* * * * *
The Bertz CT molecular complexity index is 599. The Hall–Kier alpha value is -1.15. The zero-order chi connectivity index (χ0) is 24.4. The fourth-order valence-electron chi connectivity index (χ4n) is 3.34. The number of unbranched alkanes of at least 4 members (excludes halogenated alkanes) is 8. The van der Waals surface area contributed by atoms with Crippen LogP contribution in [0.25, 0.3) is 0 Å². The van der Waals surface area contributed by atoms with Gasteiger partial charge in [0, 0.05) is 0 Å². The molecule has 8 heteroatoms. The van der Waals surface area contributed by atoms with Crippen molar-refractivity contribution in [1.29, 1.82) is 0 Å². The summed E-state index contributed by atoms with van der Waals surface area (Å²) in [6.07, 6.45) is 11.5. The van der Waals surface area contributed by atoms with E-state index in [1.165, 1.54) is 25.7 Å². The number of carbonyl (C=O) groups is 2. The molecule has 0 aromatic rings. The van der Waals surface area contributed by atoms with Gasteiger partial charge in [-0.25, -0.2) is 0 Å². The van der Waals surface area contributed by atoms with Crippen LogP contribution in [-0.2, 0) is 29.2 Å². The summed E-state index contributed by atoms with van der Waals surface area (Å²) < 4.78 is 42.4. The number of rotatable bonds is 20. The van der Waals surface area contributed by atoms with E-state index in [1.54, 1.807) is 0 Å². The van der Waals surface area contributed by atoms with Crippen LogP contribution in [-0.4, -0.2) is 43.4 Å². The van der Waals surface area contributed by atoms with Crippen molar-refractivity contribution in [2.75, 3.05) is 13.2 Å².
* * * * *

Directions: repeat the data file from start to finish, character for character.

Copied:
The Bertz CT molecular complexity index is 599. The Hall–Kier alpha value is -1.15. The zero-order chi connectivity index (χ0) is 24.4. The fourth-order valence-electron chi connectivity index (χ4n) is 3.34. The number of unbranched alkanes of at least 4 members (excludes halogenated alkanes) is 8. The van der Waals surface area contributed by atoms with Crippen LogP contribution in [0.25, 0.3) is 0 Å². The van der Waals surface area contributed by atoms with Gasteiger partial charge in [0, 0.05) is 0 Å². The molecule has 8 heteroatoms. The van der Waals surface area contributed by atoms with Crippen molar-refractivity contribution in [1.29, 1.82) is 0 Å². The summed E-state index contributed by atoms with van der Waals surface area (Å²) in [6.07, 6.45) is 11.5. The van der Waals surface area contributed by atoms with E-state index in [1.165, 1.54) is 25.7 Å². The number of carbonyl (C=O) groups is 2. The molecule has 0 aromatic rings. The van der Waals surface area contributed by atoms with Gasteiger partial charge in [-0.25, -0.2) is 0 Å². The van der Waals surface area contributed by atoms with Crippen LogP contribution in [-0.2, 0) is 29.2 Å². The summed E-state index contributed by atoms with van der Waals surface area (Å²) < 4.78 is 42.4. The number of rotatable bonds is 20. The van der Waals surface area contributed by atoms with E-state index in [1.54, 1.807) is 0 Å². The van der Waals surface area contributed by atoms with Crippen LogP contribution in [-0.4, -0.2) is 43.4 Å². The van der Waals surface area contributed by atoms with Crippen molar-refractivity contribution in [2.75, 3.05) is 13.2 Å².